90 Matching Results

Search Results

Advanced search parameters have been applied.

Compton rejection for HPGe detectors via real-time pulse shape analysis

Description: A Lawrence Livermore National Laboratory-developed pulse shape analysis (PSA) technique which performs real-time Compton suppression in High Purity Germanium (HPGe) detectors without the use of anti-coincidence detectors is described. Some preliminary measurements of a variety of sources with a standard HPGe detector system and our prototype PSA algorithm have been made and indicate that a reduction in Compton continuum can be achieved via PSA. These measurements represent an initial assessment of the effectiveness of the prototype PSA system for the improvement of spectral quality and future improvements are expected. Additional work is progressing to optimize the effectiveness of the algorithm for Compton rejection in standard HPGe detectors. Work is also progressing to extend the methodology to segmented HPGe detectors which could potentially yield significantly better Compton rejection and gamma-ray ima
Date: July 31, 1998
Creator: Beckedahl, D; Blair, J J; Friensehner, A; Kammeraad, J E; Kreek, S A; Payne, B et al.
Partner: UNT Libraries Government Documents Department

Gamma-ray array physics.

Description: In this contribution I am going to discuss the development of large arrays of Compton Suppressed, High Purity Germanium (HpGe) detectors and the physics that has been, that is being, and that will be done with them. These arrays and their science have dominated low-energy nuclear structure research for the last twenty years and will continue to do so in the foreseeable future. John Sharpey Schafer played a visionary role in convincing a skeptical world that the development of these arrays would lead to a path of enlightenment. The extent to which he succeeded can be seen both through the world-wide propagation of ever more sophisticated devices, and through the world-wide propagation of his students. I, personally, would not be working in research if it were not for Johns inspirational leadership. I am eternally grateful to him. Many excellent reviews of array physics have been made in the past which can provide detailed background reading. The review by Paul Nolan, another ex-Sharpey Schafer student, is particularly comprehensive and clear.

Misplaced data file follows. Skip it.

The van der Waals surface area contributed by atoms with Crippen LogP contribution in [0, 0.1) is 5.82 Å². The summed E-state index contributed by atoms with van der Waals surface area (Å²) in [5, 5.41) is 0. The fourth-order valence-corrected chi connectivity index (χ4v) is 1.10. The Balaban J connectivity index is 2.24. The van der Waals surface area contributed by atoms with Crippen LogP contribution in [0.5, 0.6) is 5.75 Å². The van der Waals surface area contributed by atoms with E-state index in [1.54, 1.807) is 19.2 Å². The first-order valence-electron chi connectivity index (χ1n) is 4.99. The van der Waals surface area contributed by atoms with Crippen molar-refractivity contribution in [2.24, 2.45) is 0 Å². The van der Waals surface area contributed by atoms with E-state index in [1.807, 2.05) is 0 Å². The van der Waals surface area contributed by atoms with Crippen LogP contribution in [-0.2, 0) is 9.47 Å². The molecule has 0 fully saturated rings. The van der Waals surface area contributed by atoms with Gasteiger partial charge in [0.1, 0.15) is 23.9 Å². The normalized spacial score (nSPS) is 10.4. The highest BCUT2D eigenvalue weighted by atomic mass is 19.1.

Date: May 25, 1999
Creator: Lister, C. J.
Partner: UNT Libraries Government Documents Department

MCNP Comparison With Point Source Measurements From a Portable HPGe System

Description: The Ortec trans-SPEC is a portable gamma ray spectrometer which is approximately 10.4 kg in total weight and 37 cm × 16 cm × 32 cm in overall size It utilizes a P-type 50 mm diameter and 30 mm height coaxial HPGe detector and has more than 3 hours of battery life when fully charged. This paper details the experimental agreement found for one of these detector units and that of MCNP5 [1] calculations. The purpose of carrying out this work is to evaluate the potential utility of the spectrometer for emergency response (consequence management) applications.
Date: January 1, 2006
Creator: Hayes, Robert
Partner: UNT Libraries Government Documents Department

Spatial resolution attainable in germanium detectors by pulse shape analysis

Description: There are several applications for which it is desirable to calculate the locations and energies of individual gamma-ray interactions within a high purity germanium (HPGe) detector. These include gamma-ray imaging and Compton suppression. With a segmented detector this can be accomplished by analyzing the pulse shapes of the signals from the various segments. We examine the fundamental limits to the spatial resolution attainable with this approach. The primary source of error is the series noise of the field effect transistors (FETs) at the inputs of the charge amplifiers. We show how to calculate the noise spectral density at the output of the charge amplifiers due to an optimally selected FET. This calculation is based only on the detector capacitance and a noise constant for the FET technology. We show how to use this spectral density to calculate the uncertainties in parameters, such as interaction locations and energies, that are derived from pulse shape analysis using maximum likelihood estimation (MLE) applied to filtered and digitized recordings of the charge signals. Example calculations are given to illustrate our approach. Experimental results are given that demonstrate that one can construct complete systems, from detector through data analysis, that come near the theoretical limits.
Date: May 1, 1998
Creator: Blair, J., Bechtel, NV; Beckedahl, D.; Kammeraad, J. & Schmid, G., LLNL
Partner: UNT Libraries Government Documents Department

Environmental measurements at the Savannah River Site with Underwater gamma detectors

Description: Underwater NAI(Tl) and HPGe detectors are used in the environmental measurements programs at the Savannah River Site (SRS). A 22.9 cm {times} 10.2 cm NAI(Tl) detector on the Savannah River continuously monitors effluent releases from both SRS (DOE) and Plant Vogtle (Georgia Power). Correlations with known releases indicate a sensitivity of 4 mBq/l for {sup 58}Co with 1500 min spectra; such levels are well below those of hazardous or legal concern. A 30%-efficient HPGE detector has appraised radionuclides in SRS cooling pond sediments; the dominant gamma-emitting radionuclide detected was {sup 137}Cs, at levels ranging up to 2.0 MBq/m{sup 2}. The pond activities were adequately quantified by 1 min counts with the HPGE detector; resulting contour maps of sediment {sup 137}Cs provided guidance for partially draining the ponds for dam repairs.
Date: December 31, 1994
Creator: Winn, W.G.
Partner: UNT Libraries Government Documents Department